Rotary honours social activists with PHF Award Both the recipients -- Hazel Ladson and David McPherson -- have involved themselves in a range of community projects and fundraisers over the years.

Hazel Ladson and David McPherson with PHF medallion and certificate.
Hazel Ladson and David McPherson with PHF medallion and certificate. (Submitted photo)

A long-time commitment to serving their community has seen Deniliquin’s Hazel Ladson and David McPherson become the latest local recipients of the Rotary Club’s prestigious Paul Harris Fellow.

The pair were recognised for the contributions at the Deniliquin Rotary Club’s (New South Wales, Australia — District 9790) annual changeover dinner last week.

The induction honour came as a shock for both recipients, but especially for Ladson, who isn’t an official club member.

However, her husband Neville has been a Rotarian for 36 years, meaning Ladson has had regular involvement with the club.

‘‘It is rare, but sometimes community members are awarded with the Paul Harris Fellow,’’ Ladson said.

‘‘I was absolutely stunned — I’d never even dreamed of it.

‘‘Some of my family were in the room, which made it quite emotional for me,’’ she said.

In her Rotary involvement spanning almost four decades, Ladson has been an invaluable volunteer.

She said she does ‘‘little bits and pieces’’ to help out, including cataloguing for the Rotary Easter Art Show, organising dinners, and assisting with barbecues, catering, and the creation of the club’s history book.

‘‘I like being involved with Rotary because it’s an opportunity to do my little bit for the community,’’ Ladson said.

‘‘The social aspect is also great because you are always meeting new people and making new friends.’’

McPherson was also honoured and has been a member of the Deniliquin Rotary Club for seven years, during which time he has served as president, treasurer and held numerous board positions.

‘‘I think people have an obligation to give back to the community,’’ McPherson said.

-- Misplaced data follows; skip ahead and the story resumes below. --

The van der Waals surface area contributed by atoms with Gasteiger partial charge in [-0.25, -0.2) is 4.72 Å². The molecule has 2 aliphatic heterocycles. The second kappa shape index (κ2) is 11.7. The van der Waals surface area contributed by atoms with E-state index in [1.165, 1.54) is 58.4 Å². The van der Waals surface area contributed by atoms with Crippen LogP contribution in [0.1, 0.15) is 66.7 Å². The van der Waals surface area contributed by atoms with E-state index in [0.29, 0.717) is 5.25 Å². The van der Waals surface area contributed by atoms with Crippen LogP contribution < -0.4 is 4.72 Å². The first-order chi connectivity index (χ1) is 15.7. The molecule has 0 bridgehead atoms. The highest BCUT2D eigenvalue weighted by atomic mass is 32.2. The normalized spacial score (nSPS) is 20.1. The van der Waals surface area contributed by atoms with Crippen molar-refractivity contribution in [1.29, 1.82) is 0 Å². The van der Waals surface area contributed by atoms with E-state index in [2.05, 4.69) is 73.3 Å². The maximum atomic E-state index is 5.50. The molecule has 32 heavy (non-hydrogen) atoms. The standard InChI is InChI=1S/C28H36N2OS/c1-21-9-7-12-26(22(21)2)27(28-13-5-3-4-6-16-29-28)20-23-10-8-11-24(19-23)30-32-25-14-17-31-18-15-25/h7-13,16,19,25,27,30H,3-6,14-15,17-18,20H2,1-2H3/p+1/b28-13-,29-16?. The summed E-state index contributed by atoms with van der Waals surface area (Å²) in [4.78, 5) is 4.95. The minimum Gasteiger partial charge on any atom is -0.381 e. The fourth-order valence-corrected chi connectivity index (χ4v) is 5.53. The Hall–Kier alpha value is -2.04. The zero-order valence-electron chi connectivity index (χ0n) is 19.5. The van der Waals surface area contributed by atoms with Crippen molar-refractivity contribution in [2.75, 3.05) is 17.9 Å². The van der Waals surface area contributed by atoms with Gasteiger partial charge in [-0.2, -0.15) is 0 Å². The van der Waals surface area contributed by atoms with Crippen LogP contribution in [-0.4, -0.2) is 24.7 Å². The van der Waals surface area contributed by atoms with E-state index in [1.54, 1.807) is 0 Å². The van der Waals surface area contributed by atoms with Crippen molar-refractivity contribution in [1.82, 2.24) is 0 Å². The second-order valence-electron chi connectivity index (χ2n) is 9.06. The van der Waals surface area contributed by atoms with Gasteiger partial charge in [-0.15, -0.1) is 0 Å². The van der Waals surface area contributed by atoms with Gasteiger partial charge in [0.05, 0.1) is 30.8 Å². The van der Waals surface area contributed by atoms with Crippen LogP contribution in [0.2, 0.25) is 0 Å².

‘‘It’s all enjoyable knowing your efforts will help those in need.’’

For McPherson there are a number of highlights from the past seven years, with the most recent one being the installation of a disabled access chair swing at the RSL Park.

Known as a ‘Liberty Swing’, the project is a joint initiative between Rotary, the Lions Club, Soroptimists, RSL Club and Edward River Council.

‘‘Rotary generally improves community life, providing facilities and resources which wouldn’t be there if it weren’t for our local service clubs,’’ McPherson said.

Other noteworthy initiatives include the Multicultural Food Fest, which McPherson said ‘‘widened local knowledge and understanding that diversity exists in Deni’’, as well as the Brian Harrington Memorial Carers’ Day.

McPherson encourages anyone over the age of 18 to become a member of Rotary if they want to become involved with community service works.

‘‘With more members, we can have bigger and better projects — many hands make for light work,’’ he said.

‘‘Membership categories have changed, and you don’t have to attend all meetings.

‘‘We just want people who have a commitment to Rotary’s ideals and can help out when required.’’

Prior to Rotary, McPherson was a member of Apex for 18 years, and has also been a member of Rotoract and Leo Clubs.

The Paul Harris Fellow is named after Rotary’s founder, and recipients are presented with a certificate, medallion and a gold pin.

Source: Deniliquin Pastoral Times

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